I wonder how much of the collective grief that Dame Julian bore and prayed with in that little cell in Norwich, how many folks she comforted with her words of a loving God who cared for his children as a mother might. I would love to sit an hour in her cell now, and pour out my soul there, but I cannot. It may be many months before I can go anywhere that is deemed non-essential. But I can sit quietly in my home, and hold like hazel nuts the cares and sorrows of others, just as she did.

No, I won’t be writing my version of King Lear

No, I won’t be writing my version of King Lear

In the light of potential or actual self-isolation, lock-down or general quarantine, there have been a lot of comments, posts, memes and articles about how various historic figures used the time in quarantine to produce masterpieces. Shakespeare, for example, wrote King Lear while quarantined during the Plague. Isaac Newton worked on various theories while Cambridge University was shut for two years for the same reason.

I have seen lots of posts encouraging others to take advantage of the time spent at home quarantined or in self-isolation. Time to learn something new, time to write your next book, or meditate or read those hundred books we’re all supposed to read before we die. Indeed, if you can focus on something like that, I can think of no better use of the extra time. Better probably than tidying and cleaning cupboards.

There’s a reason why dear Will managed to write Lear during that time: he knew he’d need to have something new when life returned to normal because that was how he earned his living. Newton had means to live; he could afford to hole up in a family-owned house and just focus on his work. He also had no wife or children to concern himself with. He will have had servants to do the house work and cooking for him.

If you have lived with anxiety, both generalised and specific, these times are hard. I’m finding it hard to concentrate on anything. I’d love to be able to knuckle down and continue to write. Maybe as time goes on I will. But the added pressure of somehow now expecting myself to produce my greatest works NOW, simply doesn’t help. Indeed, I cannot but wonder that it might sour the work I produce because of unreasonable expectations.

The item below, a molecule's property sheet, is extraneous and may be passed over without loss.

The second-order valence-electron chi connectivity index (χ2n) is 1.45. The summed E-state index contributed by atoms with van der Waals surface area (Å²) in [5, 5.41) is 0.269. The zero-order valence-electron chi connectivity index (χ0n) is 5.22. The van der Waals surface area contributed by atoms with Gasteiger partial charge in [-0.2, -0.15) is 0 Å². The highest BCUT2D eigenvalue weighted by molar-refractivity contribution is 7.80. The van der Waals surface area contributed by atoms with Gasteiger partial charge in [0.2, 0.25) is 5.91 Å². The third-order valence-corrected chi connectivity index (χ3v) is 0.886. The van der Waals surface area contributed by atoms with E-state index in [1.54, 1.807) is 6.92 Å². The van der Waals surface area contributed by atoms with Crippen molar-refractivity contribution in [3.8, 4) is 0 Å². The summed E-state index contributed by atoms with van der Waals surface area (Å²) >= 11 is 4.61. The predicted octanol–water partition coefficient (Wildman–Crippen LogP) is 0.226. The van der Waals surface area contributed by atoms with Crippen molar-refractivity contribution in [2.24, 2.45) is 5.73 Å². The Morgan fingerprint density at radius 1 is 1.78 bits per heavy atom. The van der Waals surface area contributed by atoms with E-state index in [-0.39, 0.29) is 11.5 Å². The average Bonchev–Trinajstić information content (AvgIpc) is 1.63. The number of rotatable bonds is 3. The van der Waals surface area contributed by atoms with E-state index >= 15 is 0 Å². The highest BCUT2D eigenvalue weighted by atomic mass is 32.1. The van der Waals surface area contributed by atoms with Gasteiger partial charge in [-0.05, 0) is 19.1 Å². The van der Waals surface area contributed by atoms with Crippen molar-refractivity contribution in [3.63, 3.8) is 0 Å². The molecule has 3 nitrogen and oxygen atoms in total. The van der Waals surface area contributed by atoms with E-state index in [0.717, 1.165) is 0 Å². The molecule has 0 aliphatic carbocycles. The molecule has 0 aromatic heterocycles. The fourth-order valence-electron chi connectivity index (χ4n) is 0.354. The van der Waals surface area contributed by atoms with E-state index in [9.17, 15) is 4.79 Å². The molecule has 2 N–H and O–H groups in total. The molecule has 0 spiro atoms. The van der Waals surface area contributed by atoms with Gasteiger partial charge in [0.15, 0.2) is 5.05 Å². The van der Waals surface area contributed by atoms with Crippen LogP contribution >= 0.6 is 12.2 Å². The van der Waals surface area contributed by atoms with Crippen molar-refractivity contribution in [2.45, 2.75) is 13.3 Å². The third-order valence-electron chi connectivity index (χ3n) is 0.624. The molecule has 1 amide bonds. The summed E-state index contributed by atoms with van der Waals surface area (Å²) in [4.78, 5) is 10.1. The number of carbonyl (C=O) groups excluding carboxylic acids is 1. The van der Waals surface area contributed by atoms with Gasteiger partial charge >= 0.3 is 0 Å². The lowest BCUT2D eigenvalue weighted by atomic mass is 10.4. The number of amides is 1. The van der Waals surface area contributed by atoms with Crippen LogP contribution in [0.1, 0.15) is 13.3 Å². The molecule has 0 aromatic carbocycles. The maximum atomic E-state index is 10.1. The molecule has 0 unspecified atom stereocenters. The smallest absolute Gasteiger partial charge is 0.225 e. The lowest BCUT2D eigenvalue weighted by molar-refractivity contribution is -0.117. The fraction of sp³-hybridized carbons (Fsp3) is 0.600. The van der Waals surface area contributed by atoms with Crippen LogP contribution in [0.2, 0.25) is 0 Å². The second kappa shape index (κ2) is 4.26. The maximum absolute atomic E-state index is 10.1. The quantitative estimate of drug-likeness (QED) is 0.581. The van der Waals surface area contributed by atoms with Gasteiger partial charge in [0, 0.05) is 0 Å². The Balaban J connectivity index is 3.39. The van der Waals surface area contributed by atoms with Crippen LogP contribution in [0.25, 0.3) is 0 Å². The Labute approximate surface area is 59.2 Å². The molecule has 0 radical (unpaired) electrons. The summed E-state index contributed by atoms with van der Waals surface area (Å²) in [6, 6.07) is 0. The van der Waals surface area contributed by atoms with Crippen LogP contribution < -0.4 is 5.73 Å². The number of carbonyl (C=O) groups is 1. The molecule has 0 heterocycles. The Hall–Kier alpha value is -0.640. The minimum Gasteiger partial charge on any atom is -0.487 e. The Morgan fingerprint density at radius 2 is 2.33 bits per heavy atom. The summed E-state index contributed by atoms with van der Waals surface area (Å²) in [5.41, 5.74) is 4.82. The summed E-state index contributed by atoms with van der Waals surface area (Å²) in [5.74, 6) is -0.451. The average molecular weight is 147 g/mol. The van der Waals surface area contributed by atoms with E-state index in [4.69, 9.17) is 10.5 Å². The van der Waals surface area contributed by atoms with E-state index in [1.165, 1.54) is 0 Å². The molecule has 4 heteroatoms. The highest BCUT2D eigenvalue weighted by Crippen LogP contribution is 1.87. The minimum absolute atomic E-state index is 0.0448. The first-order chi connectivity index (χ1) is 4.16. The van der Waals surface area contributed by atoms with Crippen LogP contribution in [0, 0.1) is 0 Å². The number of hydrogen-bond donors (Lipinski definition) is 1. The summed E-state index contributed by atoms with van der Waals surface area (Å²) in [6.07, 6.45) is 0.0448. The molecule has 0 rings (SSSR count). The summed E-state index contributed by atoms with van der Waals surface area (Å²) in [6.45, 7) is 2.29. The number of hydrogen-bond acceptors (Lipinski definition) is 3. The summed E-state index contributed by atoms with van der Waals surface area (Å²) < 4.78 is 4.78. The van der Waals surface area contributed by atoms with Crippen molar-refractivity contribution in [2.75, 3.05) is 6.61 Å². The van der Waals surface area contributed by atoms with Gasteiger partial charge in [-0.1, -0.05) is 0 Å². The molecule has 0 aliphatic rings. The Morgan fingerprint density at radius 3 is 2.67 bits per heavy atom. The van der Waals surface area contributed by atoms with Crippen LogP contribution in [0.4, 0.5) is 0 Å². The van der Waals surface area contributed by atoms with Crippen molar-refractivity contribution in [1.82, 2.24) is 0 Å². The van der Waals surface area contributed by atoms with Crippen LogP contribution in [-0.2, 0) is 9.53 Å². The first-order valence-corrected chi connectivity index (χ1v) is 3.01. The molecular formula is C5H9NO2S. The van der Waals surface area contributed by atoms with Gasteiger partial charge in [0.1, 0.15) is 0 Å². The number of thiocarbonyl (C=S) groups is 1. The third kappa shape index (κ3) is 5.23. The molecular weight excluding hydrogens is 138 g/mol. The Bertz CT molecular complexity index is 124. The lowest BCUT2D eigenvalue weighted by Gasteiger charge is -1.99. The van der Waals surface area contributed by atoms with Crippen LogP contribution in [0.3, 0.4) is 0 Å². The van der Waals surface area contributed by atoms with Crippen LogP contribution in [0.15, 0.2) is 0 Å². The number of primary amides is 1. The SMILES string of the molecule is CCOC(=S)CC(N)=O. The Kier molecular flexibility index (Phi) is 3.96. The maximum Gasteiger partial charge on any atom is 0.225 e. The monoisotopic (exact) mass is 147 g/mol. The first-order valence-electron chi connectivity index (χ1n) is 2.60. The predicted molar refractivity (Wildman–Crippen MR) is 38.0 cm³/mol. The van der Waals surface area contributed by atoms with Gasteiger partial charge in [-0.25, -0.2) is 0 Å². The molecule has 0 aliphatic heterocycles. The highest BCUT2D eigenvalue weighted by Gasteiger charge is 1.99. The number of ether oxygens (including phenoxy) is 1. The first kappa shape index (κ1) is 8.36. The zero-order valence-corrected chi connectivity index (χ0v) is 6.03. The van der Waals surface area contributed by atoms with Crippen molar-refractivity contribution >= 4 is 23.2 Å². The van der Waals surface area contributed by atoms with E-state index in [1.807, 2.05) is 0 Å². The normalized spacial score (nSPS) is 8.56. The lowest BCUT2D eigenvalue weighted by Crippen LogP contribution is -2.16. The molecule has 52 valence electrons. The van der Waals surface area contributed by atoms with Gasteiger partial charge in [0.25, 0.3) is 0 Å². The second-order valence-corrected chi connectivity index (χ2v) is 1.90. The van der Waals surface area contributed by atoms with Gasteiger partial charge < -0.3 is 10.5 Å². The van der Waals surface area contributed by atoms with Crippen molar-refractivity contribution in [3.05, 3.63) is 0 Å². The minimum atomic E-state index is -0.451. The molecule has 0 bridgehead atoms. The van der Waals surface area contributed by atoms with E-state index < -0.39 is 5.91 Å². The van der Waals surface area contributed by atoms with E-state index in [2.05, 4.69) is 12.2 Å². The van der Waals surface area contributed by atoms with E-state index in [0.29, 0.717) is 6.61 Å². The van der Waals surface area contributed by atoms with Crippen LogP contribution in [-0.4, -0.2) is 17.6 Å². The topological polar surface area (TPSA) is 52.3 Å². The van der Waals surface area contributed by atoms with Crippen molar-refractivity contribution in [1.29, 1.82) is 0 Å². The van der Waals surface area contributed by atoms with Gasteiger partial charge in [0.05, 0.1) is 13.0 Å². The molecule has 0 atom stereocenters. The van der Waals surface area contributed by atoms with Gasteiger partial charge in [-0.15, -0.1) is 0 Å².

Here’s my advice. Focus on caring for yourself and those around you; that may include creative enterprises, and since those can be extremely healing and calming, it would be wonderful if it did. But if it doesn’t, don’t beat yourself up about it. No one needs the extra pressure of false expectations.

Love to you all.

The questions you can no longer ask

The questions you can no longer ask

(Content note for bereavement and poignancy)

When someone passes away, there’s a lot left behind for others to deal with. Paperwork that could sink the Titanic, funerals, dealing with personal effects and belongings. If you’ve been there, you know or can guess what it feels like. Some of it is baffling (“Why on earth did she keep that?” “What was he thinking?”) and you have to use your imagination to try and understand it. Some is obvious; we found a fabric art picture I did for my father when I was six. It hung on the wall of his office at work and when he retired, it came home and hung on the wall in his study. But sometimes you find things that make you wish you could ask questions. It’s not the big questions, because to be honest, I probably know the answers or could intuit them.

It’s the small things.

We found among my father’s papers a letter from one of the big TV channels. Taped to it was a small flint arrowhead. Dad had apparently sent it to them, so they could pass it on to Time Team, one of his favourite programmes, to find out more about it. The letter was polite and kind, but they couldn’t help and made some suggestions about how he could find out more about it.

The trouble is, I have no idea where he found the arrowhead. No idea at all. I have no memory of him finding it, or mentioning it. He probably did talk about it but amid the events of decades, stuff like that has a habit of vanishing utterly.

It’s a genuine arrowhead. My best guess (from size and type of working) is that it’s Mesolithic. But I can never now ask where he found it and I’ll never know, and weirdly, that hurts more than I would ever have imagined.

I’ve put the arrowhead on my personal altar and it’ll stay there. If I ever get a chance to speak to someone who’s an expert on such things, I’ll ask. But beyond that, I’ll never know its 20th century history.

On the Dominance of Filthy Lucre

On the Dominance of Filthy Lucre

You’ve undoubtedly heard the phrases, “Money makes the world go round,” and “The love of money is the root of all evil”. In recent months, it’s become apparent to me that both these aphorisms are becoming more and more the reality, and not only does it annoy me, it scares me.